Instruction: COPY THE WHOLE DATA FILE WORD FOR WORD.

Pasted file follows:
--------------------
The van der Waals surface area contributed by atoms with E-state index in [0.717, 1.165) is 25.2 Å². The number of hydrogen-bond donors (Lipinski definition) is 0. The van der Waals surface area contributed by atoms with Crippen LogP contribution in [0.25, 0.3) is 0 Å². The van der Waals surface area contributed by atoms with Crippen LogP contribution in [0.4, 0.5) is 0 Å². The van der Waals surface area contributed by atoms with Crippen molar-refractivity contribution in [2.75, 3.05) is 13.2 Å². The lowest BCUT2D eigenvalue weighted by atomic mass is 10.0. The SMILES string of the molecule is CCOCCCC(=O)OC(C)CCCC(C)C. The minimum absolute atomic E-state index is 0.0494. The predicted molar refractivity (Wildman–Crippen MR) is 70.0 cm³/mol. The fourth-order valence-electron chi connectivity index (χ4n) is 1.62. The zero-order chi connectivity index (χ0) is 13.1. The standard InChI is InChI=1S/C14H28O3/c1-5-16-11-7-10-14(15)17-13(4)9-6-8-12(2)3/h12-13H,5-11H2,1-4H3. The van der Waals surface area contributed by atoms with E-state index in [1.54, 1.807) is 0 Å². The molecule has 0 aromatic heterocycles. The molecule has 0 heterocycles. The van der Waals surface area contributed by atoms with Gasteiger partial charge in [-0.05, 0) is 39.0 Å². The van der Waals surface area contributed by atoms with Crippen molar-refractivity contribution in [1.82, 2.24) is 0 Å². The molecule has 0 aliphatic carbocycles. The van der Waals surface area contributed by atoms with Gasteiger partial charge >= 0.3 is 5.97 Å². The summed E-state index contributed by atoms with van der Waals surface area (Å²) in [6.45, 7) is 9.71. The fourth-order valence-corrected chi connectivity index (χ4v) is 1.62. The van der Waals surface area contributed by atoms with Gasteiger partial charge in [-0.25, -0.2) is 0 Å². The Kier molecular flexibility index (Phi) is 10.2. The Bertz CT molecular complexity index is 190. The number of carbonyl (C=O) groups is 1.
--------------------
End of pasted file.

The van der Waals surface area contributed by atoms with E-state index in [0.717, 1.165) is 25.2 Å². The number of hydrogen-bond donors (Lipinski definition) is 0. The van der Waals surface area contributed by atoms with Crippen LogP contribution in [0.25, 0.3) is 0 Å². The van der Waals surface area contributed by atoms with Crippen LogP contribution in [0.4, 0.5) is 0 Å². The van der Waals surface area contributed by atoms with Crippen molar-refractivity contribution in [2.75, 3.05) is 13.2 Å². The lowest BCUT2D eigenvalue weighted by atomic mass is 10.0. The SMILES string of the molecule is CCOCCCC(=O)OC(C)CCCC(C)C. The minimum absolute atomic E-state index is 0.0494. The predicted molar refractivity (Wildman–Crippen MR) is 70.0 cm³/mol. The fourth-order valence-electron chi connectivity index (χ4n) is 1.62. The zero-order chi connectivity index (χ0) is 13.1. The standard InChI is InChI=1S/C14H28O3/c1-5-16-11-7-10-14(15)17-13(4)9-6-8-12(2)3/h12-13H,5-11H2,1-4H3. The van der Waals surface area contributed by atoms with E-state index in [1.54, 1.807) is 0 Å². The molecule has 0 aromatic heterocycles. The molecule has 0 heterocycles. The van der Waals surface area contributed by atoms with Gasteiger partial charge in [-0.05, 0) is 39.0 Å². The van der Waals surface area contributed by atoms with Crippen molar-refractivity contribution in [1.82, 2.24) is 0 Å². The molecule has 0 aliphatic carbocycles. The van der Waals surface area contributed by atoms with Gasteiger partial charge >= 0.3 is 5.97 Å². The summed E-state index contributed by atoms with van der Waals surface area (Å²) in [6.45, 7) is 9.71. The fourth-order valence-corrected chi connectivity index (χ4v) is 1.62. The van der Waals surface area contributed by atoms with Gasteiger partial charge in [-0.25, -0.2) is 0 Å². The Kier molecular flexibility index (Phi) is 10.2. The Bertz CT molecular complexity index is 190. The number of carbonyl (C=O) groups is 1.